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The Decline of Newspaper Revenue and the Promise of the Human Network

It’s not news that newspaper revenue derived from advertising and subscriptions is rapidly eroding. While Madison Avenue worries about the recession and its impact on advertising in general, numbers recently published by the Newspaper Association of America indicate online advertising only continues to rise.

Perhaps most interesting is the impending intersection between the decline of a 200 year old institution and a new medium competing for the same precious ad dollars for only the last 15 years. According to this chart, the collision could occur as soon as the end of next year.

The fate of newspapers, and journalism, is tied to the publisher’s adeptness and mastery to reinvent the model for the creation, distribution, and promotion of information as it identifies and connects to the shift in social consumption. Content must migrate to the individual attention dashboard in order to trigger a reaction and reverberate across the social graph, and in turn, lead viewers, friends, and friends of friends back to the source of information.

It’s a value cycle that warrants ongoing sustenance in order to build a thriving community. It also injects a new formula that humanizes content and lays a foundation for contextual relationship building (online and in real life), linking the people who write to the people who read, share and respond, where they congregate online.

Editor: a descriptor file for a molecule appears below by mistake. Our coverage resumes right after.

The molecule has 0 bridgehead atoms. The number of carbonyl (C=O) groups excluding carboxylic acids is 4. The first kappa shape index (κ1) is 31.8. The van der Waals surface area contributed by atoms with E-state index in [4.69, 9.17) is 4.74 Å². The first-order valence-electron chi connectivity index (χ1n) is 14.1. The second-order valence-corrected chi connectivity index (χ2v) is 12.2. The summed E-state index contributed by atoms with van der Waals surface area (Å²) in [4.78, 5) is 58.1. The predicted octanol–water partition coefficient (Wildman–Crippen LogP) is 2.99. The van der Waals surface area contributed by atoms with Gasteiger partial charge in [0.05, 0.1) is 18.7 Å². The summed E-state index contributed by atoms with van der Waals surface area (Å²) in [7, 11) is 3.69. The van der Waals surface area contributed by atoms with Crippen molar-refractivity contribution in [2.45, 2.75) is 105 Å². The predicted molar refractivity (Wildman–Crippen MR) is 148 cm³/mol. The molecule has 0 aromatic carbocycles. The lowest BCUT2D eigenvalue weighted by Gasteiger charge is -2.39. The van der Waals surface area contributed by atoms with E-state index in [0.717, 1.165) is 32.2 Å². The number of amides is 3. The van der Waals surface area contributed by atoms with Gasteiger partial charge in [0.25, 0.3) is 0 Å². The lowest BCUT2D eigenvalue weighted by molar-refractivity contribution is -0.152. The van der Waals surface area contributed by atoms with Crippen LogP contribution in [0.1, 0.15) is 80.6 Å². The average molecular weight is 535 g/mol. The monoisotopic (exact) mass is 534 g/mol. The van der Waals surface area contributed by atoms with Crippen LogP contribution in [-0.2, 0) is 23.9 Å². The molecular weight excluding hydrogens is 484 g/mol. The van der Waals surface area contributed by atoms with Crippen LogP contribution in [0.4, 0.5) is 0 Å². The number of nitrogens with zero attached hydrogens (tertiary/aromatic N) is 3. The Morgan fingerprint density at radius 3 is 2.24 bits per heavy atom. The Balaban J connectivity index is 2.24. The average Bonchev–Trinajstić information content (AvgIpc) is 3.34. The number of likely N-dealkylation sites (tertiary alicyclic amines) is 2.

The human network can help traditional media effectively adapt to the social Web.

Tracking the Newspaper Fallout:
Paper Cuts
Brian McDaniel, “Will Online Ad REvenue Beat Newspapers in 2011?”

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10 COMMENTS ON THIS POST To “The Decline of Newspaper Revenue and the Promise of the Human Network”

  1. Aimee Greeblemonkey says:

    Another great post.

  2. Brian Solis says:

    Thank you Aimee!

  3. Ken Leebow says:

    Your explanation is the beginning of a great article/explanation of what is happening. One that I have never seen articulated.

    Expand please . . .

  4. BrianMcDaniel says:


    Could you please point to the source of your online revenue?

    When I went to the NAA website and looked at the “advertising expenditure” nmbers under “trends and numbers,” their online revenues were nowhere close to the numbers you have in your chart.

    The online numbers range from $1,216 in 2003 to $3,109 in 2008. While newspapers ranged from $44,939 to $34,740 in the same period.

    If I am looking at the right numbers, online revenue wont intersect for quite some time. My regression line suggests it’s closer to 4Q2010 when revenues intersect, but I don’t expect newspaper revnues to fall as dramatically as my Quadratic Regression predicts.


    Brian McDaniel

  5. jessica.vanwinkle181 says:

    The newspaper business needs to adapt or it won’t exist in a few years. I hope that they are able to survive. While I love social networking sites, I still enjoying reading newspapers. I do read newspapers in print, specifically the Herald-Leader and the New York Times. I like sitting down and spending time by myself reading. I know several people my age that still read the print newspaper. I know that most newspapers are already online, but there’s just something about a newspaper in print that I like. I hope that newspapers are able to adjust and continue to print; it would be a shame to have all newspapers online.

  6. Great post it is a case of old media vs new media. I believe both the TV and radio would be showing similar results.

  7. Great post it is a case of old media vs new media. I believe both the TV and radio would be showing similar results.

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